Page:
Whether you have celiac disease, gluten sensitivity or have decided to follow a gluten-free diet for other reasons, expanding the variety of grains you eat and focusing on whole grains is part of healthy eating.
In the past, the availability of gluten-free products was limited and most of the pre-packaged options were loaded with refined grains like white rice flour or cornstarch. The good news is, gluten-free whole grains are now easier to find and are even being included in some pre-packaged products. Here’s what you need to know about gluten-free whole grains.
Grains are the seeds of plants. Whole grains contain three core components (the endosperm, bran and germ). They also contain additional naturally-occurring vitamins, minerals and phytochemicals (plant compounds that may protect against some chronic diseases). Refined grains have had some, or all of their bran and germ removed along with the vitamins, minerals, phytochemicals and fibre from that part of the grain. Some refined grains have been fortified with vitamins and minerals to replace some of those losses.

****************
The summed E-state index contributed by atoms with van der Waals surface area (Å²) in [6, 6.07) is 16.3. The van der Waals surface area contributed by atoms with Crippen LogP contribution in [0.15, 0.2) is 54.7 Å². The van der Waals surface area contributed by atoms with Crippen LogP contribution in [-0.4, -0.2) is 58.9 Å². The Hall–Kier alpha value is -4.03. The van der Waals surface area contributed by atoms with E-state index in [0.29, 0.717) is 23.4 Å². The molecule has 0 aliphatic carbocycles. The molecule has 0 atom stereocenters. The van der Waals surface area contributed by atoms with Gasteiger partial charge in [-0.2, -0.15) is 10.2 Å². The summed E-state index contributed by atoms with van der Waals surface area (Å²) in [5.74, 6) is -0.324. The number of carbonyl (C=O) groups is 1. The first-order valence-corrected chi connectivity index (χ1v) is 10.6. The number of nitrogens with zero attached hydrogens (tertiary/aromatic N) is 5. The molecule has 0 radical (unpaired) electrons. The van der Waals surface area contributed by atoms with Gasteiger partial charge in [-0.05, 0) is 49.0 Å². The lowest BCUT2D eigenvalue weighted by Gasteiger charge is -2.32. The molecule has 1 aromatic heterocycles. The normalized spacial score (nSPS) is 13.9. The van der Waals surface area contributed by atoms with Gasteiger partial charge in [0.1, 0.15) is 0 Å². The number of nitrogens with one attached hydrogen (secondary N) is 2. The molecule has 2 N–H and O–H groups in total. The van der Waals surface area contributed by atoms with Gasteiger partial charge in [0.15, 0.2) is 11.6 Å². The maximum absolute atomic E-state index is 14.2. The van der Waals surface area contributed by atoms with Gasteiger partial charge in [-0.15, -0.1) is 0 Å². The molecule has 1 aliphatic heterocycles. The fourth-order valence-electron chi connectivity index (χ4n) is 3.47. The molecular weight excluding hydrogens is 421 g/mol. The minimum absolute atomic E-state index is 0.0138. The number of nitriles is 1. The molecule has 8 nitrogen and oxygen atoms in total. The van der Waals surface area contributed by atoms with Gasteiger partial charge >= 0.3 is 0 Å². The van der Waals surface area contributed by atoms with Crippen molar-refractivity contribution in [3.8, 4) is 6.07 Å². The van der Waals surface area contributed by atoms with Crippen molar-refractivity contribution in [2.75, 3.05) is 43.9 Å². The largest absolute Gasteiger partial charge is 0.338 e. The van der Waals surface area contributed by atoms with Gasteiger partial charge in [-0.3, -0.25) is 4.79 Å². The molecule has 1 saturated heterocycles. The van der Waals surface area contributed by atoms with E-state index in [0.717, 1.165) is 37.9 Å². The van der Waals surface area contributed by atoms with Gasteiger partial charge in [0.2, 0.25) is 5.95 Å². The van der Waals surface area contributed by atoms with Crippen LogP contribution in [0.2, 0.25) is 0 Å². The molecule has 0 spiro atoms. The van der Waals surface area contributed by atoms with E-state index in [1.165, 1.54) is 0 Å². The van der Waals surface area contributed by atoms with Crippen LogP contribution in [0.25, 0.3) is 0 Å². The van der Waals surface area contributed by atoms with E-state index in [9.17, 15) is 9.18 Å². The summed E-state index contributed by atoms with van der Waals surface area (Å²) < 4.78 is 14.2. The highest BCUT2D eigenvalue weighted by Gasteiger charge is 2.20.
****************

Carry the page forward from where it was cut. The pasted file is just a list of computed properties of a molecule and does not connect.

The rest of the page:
Whole grains not only provide nutrients but they may reduce the risk of chronic diseases such as heart disease, diabetes and some cancers. They also make you feel more satisfied than their refined counterparts which can be helpful for getting to or staying at a healthy weight.
Gluten-free Whole Grains
For best health, it’s recommended that at least half of the grains we eat every day are whole grains. This applies to people following a gluten-free diet too. Luckily, there are many whole grains that are naturally gluten-free.
Remember when quinoa was considered exotic? Now it’s widely available. Non-wheat noodles and ancient grains (such as amaranth) are two of the top 10 trends hitting the plates in Canadian restaurants right now (according to the Canadian Restaurant and Foodservices Association 2013 Canadian Chef Survey).
Some may be more familiar to you than others, but they all offer unique tastes and textures. Here are 8 to try:
- Rice (brown and wild)
- Corn or popcorn (look for the words ‘whole corn’ on labels)
- Buckwheat (it’s not related to wheat)
Try out one of these grains as a pilaf for your next side dish using this handy guide. You may just be a trend setter.